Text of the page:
Number of Immigrants Killed by Border Officers Continues to Rise
Since 2003, a total of 98 immigrants have lost their lives at the hands of U.S. immigration officers, according to the American Friends Service Committee in San Diego.
Today, a number of immigrants in San Diego say they are still living with the grief of having lost a loved one and not seeing justice being carried out against the attackers.
“We cannot rest if justice does not come. I think that’s the greatest pain I feel as a mother, seeing that my children are still so affected by the death of their dad,” shared Maria Puga, the widow of Anastasio Hernandez Rojas, eight years after his death at the San Diego border.
For others in San Diego, the pain is so great that after many years they feel as bereaved today as they did the first day. Such is the case of the Ceseña family, who lost their father and brother on Dec. 24, while they waited for them to celebrate Christmas Eve and Christmas at their home in El Cajon.
“We couldn’t believe it. It was such a big holiday and getting that kind of news was a shock to all of us. These officers are horrible (people), because we feel these are people we should be able to trust, not judge us or take a loved one from us or even our lives,” said Brenda Ceseña Cruz, the sister of Francisco Manuel Ceseña, who was killed three years ago near the San Ysidro Port of Entry.
San Diego activists say what worries them the most are the incidents that have occurred in the past two months along the U.S. border in places like Texas and New Mexico, with more lives being lost.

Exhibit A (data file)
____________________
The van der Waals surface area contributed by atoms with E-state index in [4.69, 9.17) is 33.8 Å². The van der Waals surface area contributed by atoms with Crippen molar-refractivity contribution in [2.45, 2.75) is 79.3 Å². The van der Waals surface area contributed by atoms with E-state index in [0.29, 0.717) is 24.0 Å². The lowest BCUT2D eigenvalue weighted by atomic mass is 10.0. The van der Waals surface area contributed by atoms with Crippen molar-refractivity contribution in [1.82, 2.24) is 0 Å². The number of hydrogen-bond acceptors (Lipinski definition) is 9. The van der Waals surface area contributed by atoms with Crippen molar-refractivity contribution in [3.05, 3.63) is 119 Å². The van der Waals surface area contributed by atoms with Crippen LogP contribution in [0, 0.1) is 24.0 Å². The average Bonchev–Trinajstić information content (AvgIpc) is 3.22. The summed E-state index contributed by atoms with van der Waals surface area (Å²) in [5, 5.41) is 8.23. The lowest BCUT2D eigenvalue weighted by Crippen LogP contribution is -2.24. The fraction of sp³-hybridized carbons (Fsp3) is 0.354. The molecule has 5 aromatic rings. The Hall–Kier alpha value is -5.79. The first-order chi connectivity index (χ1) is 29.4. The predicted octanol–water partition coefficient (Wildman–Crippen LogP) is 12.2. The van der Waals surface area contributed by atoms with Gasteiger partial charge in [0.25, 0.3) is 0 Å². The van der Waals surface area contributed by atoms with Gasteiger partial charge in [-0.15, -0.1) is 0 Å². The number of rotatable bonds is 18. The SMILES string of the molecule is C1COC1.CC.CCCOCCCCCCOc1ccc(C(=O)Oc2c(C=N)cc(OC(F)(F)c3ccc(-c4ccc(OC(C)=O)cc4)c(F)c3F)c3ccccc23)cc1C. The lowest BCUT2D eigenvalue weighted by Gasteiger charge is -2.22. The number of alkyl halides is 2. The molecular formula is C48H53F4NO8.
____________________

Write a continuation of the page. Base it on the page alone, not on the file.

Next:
The latest incidents include the deaths of Claudia Patricia Gómez, a Guatemalan woman, which occurred southeast of Laredo, Texas at the hands of a 15-year veteran officer; and of Roxana Hernandez, a 33-year-old transgender woman who died while at Lovelace Hospital in Albuquerque, New Mexico under ICE custody.
“They treat transgender people like animals, and not just people like Roxana, but all immigrants. It is truly appalling that she had to lose her life due to being placed in these cold rooms,” said Veronica Mercado, who is also transgender.
Immigrant advocacy organizations lamented that people continue to lose their lives at the hands of immigration officers without regard to gender, immigration status, or age. Regardless, they said, they will continue shedding light on cases of abuse until they get justice for every case involving mistreatment and loss of life.
“The abuses, mistreatment, and impunity continue, and that is why we make a direct nexus between the cases of Anastasio and Claudia Patricia, because we don’t want (the perpetrators) to get away scot-free, we want for justice to be delivered,” said American Friends Service Committee Director in San Diego Pedro Rios.